One mother was allowed to go to her murdered 16-year old daughter’s wake. Although she was from Yonkers, NY the woman was incarcerated in Minnesota. Her family had to quickly scrape together $5,000 so she could be escorted to the funeral parlor. Many women in prison never get to say a final goodbye to a loved one.
Still think prison is a comedy? Real Women, Real Voices would like to share some facts that the Arkansas Educational Television Network put together on women in prison, and their children:
The number of women in prisons and jails is increasing at a faster rate than that of men. Nationally, there are now nearly seven times as many women in prison as in 1980. (U. S. Department of Justice: Office of Justice Programs)
75% of women in prison are mothers. Two-thirds of these women have
children under the age of 18. (U.S. Department of Justice: Bureau of Justice Statistics)
78% of women in prison report that they have been physically or sexually abused. Women who were abused or neglected as children face a 77% higher chance of arrest than a comparison group of women who did not experience abuse or neglect. (U.S. Department of Justice: Office of Justice Programs)
60% of imprisoned mothers say they maintain some form of weekly contact with their children. However, fewer than half of imprisoned mothers (46%) report a personal visit with their children since going to prison. (Bureau of Justice Statistics, Incarcerated Parents and Their Children) Over 60% of mothers in prison are incarcerated more than 100 miles from their children, making visitation difficult, financially prohibitive and often impossible. (National Council on Crime Delinquency)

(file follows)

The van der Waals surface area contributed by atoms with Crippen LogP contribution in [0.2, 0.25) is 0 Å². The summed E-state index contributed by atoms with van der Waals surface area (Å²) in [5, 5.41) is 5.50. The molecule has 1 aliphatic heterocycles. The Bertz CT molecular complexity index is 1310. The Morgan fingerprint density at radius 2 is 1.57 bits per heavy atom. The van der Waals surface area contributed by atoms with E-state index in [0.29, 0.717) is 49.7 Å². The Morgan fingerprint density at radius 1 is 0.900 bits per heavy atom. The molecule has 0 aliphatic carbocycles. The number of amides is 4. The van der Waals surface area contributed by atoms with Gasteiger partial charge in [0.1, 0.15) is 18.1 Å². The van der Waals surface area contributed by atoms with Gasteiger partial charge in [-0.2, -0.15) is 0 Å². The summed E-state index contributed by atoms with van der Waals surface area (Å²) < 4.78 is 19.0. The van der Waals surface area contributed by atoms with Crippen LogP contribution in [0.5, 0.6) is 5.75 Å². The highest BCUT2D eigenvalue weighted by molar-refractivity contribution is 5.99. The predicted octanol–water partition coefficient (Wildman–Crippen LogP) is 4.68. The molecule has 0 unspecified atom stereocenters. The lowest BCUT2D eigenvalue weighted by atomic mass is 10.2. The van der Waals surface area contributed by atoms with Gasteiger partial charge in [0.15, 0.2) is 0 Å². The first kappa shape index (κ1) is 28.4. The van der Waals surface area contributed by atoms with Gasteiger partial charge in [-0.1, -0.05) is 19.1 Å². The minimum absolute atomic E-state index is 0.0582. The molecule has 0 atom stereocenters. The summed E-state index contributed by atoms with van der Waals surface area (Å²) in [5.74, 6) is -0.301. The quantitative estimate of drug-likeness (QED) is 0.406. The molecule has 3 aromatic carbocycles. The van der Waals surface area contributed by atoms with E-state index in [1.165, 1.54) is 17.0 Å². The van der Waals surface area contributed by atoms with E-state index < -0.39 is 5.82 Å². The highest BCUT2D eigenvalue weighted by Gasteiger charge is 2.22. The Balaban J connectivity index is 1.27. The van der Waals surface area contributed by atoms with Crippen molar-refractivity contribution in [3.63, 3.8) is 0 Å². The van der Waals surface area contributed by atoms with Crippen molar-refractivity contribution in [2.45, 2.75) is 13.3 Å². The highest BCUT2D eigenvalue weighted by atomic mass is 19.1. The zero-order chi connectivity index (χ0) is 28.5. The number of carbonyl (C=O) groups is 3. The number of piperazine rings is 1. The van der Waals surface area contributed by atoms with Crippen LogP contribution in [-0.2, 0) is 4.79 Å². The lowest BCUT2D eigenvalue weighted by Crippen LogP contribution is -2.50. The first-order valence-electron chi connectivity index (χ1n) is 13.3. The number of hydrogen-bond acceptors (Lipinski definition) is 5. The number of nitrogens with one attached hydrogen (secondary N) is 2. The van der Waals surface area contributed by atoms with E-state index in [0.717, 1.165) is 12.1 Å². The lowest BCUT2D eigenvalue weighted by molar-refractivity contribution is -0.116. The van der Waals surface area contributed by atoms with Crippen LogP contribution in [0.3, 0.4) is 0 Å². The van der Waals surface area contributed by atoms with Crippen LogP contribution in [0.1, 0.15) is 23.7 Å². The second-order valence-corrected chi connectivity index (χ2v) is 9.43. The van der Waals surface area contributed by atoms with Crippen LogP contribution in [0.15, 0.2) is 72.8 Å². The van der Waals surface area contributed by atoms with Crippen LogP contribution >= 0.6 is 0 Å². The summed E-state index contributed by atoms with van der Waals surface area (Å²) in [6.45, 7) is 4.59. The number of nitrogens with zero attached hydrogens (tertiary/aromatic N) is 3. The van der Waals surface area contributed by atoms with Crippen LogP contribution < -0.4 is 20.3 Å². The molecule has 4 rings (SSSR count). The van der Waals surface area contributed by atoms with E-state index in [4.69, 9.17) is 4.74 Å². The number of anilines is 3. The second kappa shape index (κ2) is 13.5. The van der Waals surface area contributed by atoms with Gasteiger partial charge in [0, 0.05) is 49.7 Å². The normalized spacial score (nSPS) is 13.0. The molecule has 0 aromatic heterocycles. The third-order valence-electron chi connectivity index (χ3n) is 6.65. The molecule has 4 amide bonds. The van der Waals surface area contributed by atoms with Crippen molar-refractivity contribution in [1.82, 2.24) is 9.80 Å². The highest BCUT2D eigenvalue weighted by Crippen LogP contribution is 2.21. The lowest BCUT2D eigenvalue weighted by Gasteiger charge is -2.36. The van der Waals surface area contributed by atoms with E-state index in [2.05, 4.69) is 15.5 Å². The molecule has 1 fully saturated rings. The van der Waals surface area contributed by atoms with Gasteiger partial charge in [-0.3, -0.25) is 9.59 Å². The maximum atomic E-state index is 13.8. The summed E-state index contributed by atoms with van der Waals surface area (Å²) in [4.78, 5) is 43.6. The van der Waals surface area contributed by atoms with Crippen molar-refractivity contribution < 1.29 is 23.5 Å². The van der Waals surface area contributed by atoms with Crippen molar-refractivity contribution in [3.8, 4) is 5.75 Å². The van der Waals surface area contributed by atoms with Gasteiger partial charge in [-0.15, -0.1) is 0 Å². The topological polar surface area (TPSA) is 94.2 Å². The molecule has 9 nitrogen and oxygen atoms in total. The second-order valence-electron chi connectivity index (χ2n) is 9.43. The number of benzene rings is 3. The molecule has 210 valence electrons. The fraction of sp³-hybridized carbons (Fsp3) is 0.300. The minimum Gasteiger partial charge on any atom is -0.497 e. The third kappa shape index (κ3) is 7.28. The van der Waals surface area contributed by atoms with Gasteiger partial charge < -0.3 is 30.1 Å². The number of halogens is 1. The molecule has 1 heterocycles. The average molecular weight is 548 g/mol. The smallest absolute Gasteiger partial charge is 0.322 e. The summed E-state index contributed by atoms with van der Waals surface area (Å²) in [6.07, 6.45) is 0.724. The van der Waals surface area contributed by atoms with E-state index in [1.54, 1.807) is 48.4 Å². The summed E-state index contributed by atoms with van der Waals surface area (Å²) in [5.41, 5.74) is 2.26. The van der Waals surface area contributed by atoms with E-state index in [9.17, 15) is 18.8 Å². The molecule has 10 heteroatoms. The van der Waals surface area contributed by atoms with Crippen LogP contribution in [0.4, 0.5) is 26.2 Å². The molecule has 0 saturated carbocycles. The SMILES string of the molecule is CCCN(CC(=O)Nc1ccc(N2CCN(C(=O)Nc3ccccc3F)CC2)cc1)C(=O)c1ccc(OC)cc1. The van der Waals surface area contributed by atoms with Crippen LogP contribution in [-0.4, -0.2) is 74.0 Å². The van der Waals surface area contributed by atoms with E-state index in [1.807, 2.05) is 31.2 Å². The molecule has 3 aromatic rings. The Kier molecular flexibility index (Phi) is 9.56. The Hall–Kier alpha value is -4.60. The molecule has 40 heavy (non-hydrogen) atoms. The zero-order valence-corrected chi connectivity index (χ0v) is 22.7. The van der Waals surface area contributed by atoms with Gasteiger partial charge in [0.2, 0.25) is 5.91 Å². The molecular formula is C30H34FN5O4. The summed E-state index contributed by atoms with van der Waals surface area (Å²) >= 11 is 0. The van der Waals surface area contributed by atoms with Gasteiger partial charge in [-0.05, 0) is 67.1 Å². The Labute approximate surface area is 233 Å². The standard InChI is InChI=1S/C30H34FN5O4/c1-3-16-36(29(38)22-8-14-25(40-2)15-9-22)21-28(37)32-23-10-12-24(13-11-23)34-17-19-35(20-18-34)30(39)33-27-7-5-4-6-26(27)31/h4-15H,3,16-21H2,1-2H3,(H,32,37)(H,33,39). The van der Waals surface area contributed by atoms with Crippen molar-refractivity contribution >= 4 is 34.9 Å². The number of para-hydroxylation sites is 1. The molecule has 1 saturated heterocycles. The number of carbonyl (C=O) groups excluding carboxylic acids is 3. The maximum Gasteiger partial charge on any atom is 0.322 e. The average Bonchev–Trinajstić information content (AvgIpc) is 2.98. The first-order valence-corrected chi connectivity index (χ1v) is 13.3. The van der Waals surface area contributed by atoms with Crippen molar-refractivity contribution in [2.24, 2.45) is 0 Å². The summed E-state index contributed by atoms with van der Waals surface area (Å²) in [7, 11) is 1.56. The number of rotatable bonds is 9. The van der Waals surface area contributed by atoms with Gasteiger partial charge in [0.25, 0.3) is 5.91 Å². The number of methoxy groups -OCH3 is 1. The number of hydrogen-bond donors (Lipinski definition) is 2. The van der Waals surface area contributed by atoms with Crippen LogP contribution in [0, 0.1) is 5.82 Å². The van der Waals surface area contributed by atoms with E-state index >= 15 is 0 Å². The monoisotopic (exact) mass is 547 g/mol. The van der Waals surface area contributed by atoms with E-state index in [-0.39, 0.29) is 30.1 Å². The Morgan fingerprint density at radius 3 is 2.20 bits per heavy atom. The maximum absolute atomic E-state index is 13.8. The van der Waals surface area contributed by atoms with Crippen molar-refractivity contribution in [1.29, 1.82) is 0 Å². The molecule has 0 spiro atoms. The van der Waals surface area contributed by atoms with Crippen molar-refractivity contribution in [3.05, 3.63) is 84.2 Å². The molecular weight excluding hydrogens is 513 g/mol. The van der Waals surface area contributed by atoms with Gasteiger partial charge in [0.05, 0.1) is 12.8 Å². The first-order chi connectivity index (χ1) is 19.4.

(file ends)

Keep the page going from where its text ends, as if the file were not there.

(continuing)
Children of incarcerated parents are at increased risk of anxiety, depression, aggression, truancy, attention disorders and poor scholastic performance. (National Institute of Justice)
Nationally, foster care for a prisoner's child costs an average of $20,000 per year, adding to the cost of incarcerating their caregivers.
Mothers in prison can literally lose their children in the foster care system as the child is shifted from family to family. The Federal Adoption and Safe Families Act of 1996 seeks permanent placement for children who are in foster care 15 months in a period of 22 months.
The OITNB series has struck a raw nerve among several participants at the launch of RWRV. The overall consensus is that the series should do more to show the darker side of incarceration. Life at Danbury was not all sexual romps and enjoying contraband goods. It was, and is, filled with guilt for leaving your children, the pain of divorce and bereavement, disappointment in self for making poor decisions, and an overall realization that one has forever lost a part of their life only to be warehoused in a system that is no way rehabilitative.
So laugh at the antics of Crazy Eyes, Yoga Janet, Pennsatucky and the rest of the characters of OITNB. But, stop and remember that these characters are just that -- fictional characters -- and that the real women of Danbury are real people caught up painful and sad life stories -- not comic caricatures, redrawn for TV entertainment.
Beatrice Codianni, spent 15 years in the custody of the Federal Bureau of Prisons, at both the Federal Correctional Institution and Federal Prison Camp. It was at the prison camp that Beatrice got to know Piper Kerman. Beatrice is now the managing editor of Reentry Central, an acclaimed online subscription news source on criminal justice reform. Contact: firstname.lastname@example.org